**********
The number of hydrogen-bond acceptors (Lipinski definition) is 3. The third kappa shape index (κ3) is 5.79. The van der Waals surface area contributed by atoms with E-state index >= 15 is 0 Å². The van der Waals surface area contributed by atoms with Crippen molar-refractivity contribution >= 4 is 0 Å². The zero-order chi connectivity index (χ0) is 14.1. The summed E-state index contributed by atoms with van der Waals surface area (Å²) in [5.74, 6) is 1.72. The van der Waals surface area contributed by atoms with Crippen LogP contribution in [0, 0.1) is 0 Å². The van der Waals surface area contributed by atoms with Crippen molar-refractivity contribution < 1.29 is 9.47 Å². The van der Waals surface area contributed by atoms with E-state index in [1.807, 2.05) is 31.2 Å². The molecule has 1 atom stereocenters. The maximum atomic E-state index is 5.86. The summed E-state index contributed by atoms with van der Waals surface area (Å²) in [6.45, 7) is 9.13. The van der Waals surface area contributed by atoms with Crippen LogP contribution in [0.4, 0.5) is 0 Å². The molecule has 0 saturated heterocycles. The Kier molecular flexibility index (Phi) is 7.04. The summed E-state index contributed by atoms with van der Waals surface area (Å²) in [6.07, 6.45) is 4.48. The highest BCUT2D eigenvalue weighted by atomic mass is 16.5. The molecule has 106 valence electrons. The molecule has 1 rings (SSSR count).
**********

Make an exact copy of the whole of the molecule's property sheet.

The number of hydrogen-bond acceptors (Lipinski definition) is 3. The third kappa shape index (κ3) is 5.79. The van der Waals surface area contributed by atoms with E-state index >= 15 is 0 Å². The van der Waals surface area contributed by atoms with Crippen molar-refractivity contribution >= 4 is 0 Å². The zero-order chi connectivity index (χ0) is 14.1. The summed E-state index contributed by atoms with van der Waals surface area (Å²) in [5.74, 6) is 1.72. The van der Waals surface area contributed by atoms with Crippen LogP contribution in [0, 0.1) is 0 Å². The van der Waals surface area contributed by atoms with Crippen molar-refractivity contribution < 1.29 is 9.47 Å². The van der Waals surface area contributed by atoms with E-state index in [1.807, 2.05) is 31.2 Å². The molecule has 1 atom stereocenters. The maximum atomic E-state index is 5.86. The summed E-state index contributed by atoms with van der Waals surface area (Å²) in [6.45, 7) is 9.13. The van der Waals surface area contributed by atoms with Crippen LogP contribution in [0.4, 0.5) is 0 Å². The molecule has 0 saturated heterocycles. The Kier molecular flexibility index (Phi) is 7.04. The summed E-state index contributed by atoms with van der Waals surface area (Å²) in [6.07, 6.45) is 4.48. The highest BCUT2D eigenvalue weighted by atomic mass is 16.5. The molecule has 106 valence electrons. The molecule has 1 rings (SSSR count).